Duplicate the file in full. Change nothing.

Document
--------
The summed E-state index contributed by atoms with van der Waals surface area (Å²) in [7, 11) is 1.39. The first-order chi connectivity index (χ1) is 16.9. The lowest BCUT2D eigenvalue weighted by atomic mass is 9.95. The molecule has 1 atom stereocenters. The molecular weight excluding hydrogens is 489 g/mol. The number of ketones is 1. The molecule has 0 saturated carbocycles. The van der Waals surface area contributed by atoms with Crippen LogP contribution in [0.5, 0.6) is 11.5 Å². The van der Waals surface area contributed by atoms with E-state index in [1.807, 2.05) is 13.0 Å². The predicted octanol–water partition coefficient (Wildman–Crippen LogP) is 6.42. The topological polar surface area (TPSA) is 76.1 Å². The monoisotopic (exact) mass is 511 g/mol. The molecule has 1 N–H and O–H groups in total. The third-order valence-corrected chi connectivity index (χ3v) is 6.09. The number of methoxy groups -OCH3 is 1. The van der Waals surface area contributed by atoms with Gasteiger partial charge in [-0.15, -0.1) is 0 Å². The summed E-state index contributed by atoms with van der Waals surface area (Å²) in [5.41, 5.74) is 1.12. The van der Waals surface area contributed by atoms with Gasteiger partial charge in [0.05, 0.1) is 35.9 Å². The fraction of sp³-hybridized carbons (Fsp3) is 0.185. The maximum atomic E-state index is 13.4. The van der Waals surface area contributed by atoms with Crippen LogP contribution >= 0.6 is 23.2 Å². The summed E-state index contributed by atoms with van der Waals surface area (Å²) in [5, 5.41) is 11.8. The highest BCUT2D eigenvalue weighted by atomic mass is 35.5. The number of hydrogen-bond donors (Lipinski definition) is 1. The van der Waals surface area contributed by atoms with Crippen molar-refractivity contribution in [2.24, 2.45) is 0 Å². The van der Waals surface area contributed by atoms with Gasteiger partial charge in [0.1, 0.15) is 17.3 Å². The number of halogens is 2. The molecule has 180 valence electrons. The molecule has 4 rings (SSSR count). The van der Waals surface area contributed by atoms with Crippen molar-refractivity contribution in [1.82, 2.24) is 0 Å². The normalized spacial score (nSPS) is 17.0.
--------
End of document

The summed E-state index contributed by atoms with van der Waals surface area (Å²) in [7, 11) is 1.39. The first-order chi connectivity index (χ1) is 16.9. The lowest BCUT2D eigenvalue weighted by atomic mass is 9.95. The molecule has 1 atom stereocenters. The molecular weight excluding hydrogens is 489 g/mol. The number of ketones is 1. The molecule has 0 saturated carbocycles. The van der Waals surface area contributed by atoms with Crippen LogP contribution in [0.5, 0.6) is 11.5 Å². The van der Waals surface area contributed by atoms with E-state index in [1.807, 2.05) is 13.0 Å². The predicted octanol–water partition coefficient (Wildman–Crippen LogP) is 6.42. The topological polar surface area (TPSA) is 76.1 Å². The monoisotopic (exact) mass is 511 g/mol. The molecule has 1 N–H and O–H groups in total. The third-order valence-corrected chi connectivity index (χ3v) is 6.09. The number of methoxy groups -OCH3 is 1. The van der Waals surface area contributed by atoms with Gasteiger partial charge in [-0.15, -0.1) is 0 Å². The summed E-state index contributed by atoms with van der Waals surface area (Å²) in [5.41, 5.74) is 1.12. The van der Waals surface area contributed by atoms with Gasteiger partial charge in [0.05, 0.1) is 35.9 Å². The fraction of sp³-hybridized carbons (Fsp3) is 0.185. The maximum atomic E-state index is 13.4. The van der Waals surface area contributed by atoms with Crippen LogP contribution >= 0.6 is 23.2 Å². The summed E-state index contributed by atoms with van der Waals surface area (Å²) in [5, 5.41) is 11.8. The highest BCUT2D eigenvalue weighted by atomic mass is 35.5. The number of hydrogen-bond donors (Lipinski definition) is 1. The van der Waals surface area contributed by atoms with Crippen molar-refractivity contribution in [2.24, 2.45) is 0 Å². The van der Waals surface area contributed by atoms with Gasteiger partial charge in [0.1, 0.15) is 17.3 Å². The number of halogens is 2. The molecule has 180 valence electrons. The molecule has 4 rings (SSSR count). The van der Waals surface area contributed by atoms with Crippen molar-refractivity contribution in [1.82, 2.24) is 0 Å². The normalized spacial score (nSPS) is 17.0.